Your policy, which should be tailored to your brokerage, should consider your company culture and the degree of confidentiality your business requires. It should also extend to your social media platforms, Stingley adds. Those policies should make it clear that it is not intended to preclude or dissuade employees or independent contractors from engaging in activities protected by state or federal law, including the National Labor Relations Act. She suggests working with your human resources department or legal counsel to ensure your policies are compliant with applicable law.

    Make sure your manual outlines policies for appropriate computer and software use, including steps employees or agents should take to secure electronic data. This is especially important regarding personally identifiable information you collect from clients.

    Many real estate companies are allowing agents to operate on their personal mobile devices. But this could call into question company control of client information, IT security, and issues with system compatibility, says Milobar. Talk with your lawyer and an IT company specialist who understand laws and technology for securing personally identifiable information.
  • Advertising. Milobar says that your manual should explain rules regarding advertising, which include signage, promotional language, open house ads, and more. Several states have regulations specific to real estate teams, so be sure to spell out those statutes and rules.
  • What to leave out. The U.S. Equal Employment Opportunity Commission has a list of prohibited employment policies and practices that should be taken into consideration when writing a policy manual. Tread carefully with topics such as dress code, discipline and discharge, and pay and benefits. Of course, it’s also illegal to discriminate against personnel based on race, color, religion, sex (including gender identity, sexual orientation, and pregnancy), national origin, age, disability, or genetic information.

Even if sales associates are independent contractors, why should there be a policy manual?

There is a contract between the company and the independent agent, Milobar says, and the manual should outline the relationship between the two entities. It should explain procedures, expectations, ethics policies, conflict of interest, security, and use of materials. Think of policies that help establish the company brand and provide everyone who works there with a set of common values.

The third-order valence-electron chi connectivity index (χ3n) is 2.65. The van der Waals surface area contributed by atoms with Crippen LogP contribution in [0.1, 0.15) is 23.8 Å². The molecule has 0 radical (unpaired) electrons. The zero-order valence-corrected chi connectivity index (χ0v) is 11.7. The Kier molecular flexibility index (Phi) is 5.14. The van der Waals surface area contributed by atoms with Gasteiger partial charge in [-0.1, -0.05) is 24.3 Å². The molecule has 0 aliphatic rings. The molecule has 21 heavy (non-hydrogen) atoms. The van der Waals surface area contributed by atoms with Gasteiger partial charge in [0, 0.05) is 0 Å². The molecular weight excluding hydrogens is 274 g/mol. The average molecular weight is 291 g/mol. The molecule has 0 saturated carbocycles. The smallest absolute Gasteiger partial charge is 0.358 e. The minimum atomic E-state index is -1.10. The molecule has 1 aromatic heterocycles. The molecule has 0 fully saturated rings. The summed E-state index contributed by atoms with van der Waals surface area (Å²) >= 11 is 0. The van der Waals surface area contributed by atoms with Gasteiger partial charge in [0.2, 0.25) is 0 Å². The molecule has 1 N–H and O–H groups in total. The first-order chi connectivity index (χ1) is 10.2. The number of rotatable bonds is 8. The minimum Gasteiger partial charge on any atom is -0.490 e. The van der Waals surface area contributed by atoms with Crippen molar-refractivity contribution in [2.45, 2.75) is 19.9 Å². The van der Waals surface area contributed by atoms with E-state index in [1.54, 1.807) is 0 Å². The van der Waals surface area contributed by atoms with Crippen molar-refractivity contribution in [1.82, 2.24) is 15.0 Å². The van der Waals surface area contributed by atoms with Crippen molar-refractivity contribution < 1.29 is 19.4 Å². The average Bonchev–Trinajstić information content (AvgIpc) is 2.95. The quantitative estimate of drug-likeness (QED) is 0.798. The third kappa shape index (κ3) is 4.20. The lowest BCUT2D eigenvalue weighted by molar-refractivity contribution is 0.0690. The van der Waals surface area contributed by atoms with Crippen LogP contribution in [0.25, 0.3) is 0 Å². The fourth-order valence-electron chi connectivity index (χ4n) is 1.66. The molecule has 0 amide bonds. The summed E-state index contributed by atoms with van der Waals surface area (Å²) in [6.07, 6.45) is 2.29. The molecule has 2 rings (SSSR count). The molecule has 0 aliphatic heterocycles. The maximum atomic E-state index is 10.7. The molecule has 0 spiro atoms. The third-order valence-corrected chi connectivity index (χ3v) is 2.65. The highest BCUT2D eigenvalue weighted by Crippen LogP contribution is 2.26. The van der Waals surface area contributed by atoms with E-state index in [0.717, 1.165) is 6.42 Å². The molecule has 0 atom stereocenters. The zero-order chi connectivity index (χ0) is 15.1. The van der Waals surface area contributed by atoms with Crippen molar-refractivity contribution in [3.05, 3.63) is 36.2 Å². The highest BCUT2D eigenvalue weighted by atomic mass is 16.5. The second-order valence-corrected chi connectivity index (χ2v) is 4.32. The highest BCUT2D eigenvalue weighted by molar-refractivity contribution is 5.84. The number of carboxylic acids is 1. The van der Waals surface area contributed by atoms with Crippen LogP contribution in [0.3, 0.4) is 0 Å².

Once you have drafted the policy manual, it must be reviewed by an attorney who understands human resource law. Lauby says that companies can purchase policy management software that will walk them through the steps. Software programs have templates you can customize to fit your operations.

How should it look?

An office manual needs to be easily accessible and readable. You might consider allowing a period of time for agents or employees to review the draft manual so they can ask questions. That way, changes or edits can be addressed before the manual is finalized.

“Organizations need to be careful not to ‘over-policy’ their business,” Lauby says. “I agree that some policies are necessary and helpful. But too many policies can burden the business. And the minute the company starts ignoring one policy, the rest can go up for grabs. So before implementing a policy, the company needs to ask the question, ‘Do we really need a policy for this?’”

Who should get the manual?

Once it passes the legal review, the published manual should be distributed to everyone associated with your company who has a need to know the policies. The method of distribution is going to be contingent on the office. It might make sense to distribute an electronic copy while keeping printed copies in the office, says Lauby. Let agents and staff know where to find it online or on the company’s intranet. Make sure that every new agent or employee has his or her own copy, and require staff to sign a statement acknowledging they have read and understand the manual.

How often should a manual be updated?

You must commit to keeping the document current. Consider it a living document; it would be a waste of time and resources to create an office policy manual only to let it get out of date. Come up with a system for updating it as laws change and company priorities shift. Schedule regular reviews of the manual and update accordingly. For example, the conflict of interest section needs to be reviewed yearly because the legal standards keep changing, Milobar says. And if a new policy is proposed, be sure to ask the question: “How does this new policy impact our current policies?”

For more information about drafting a policy manual, check out NAR’s office policy field guide.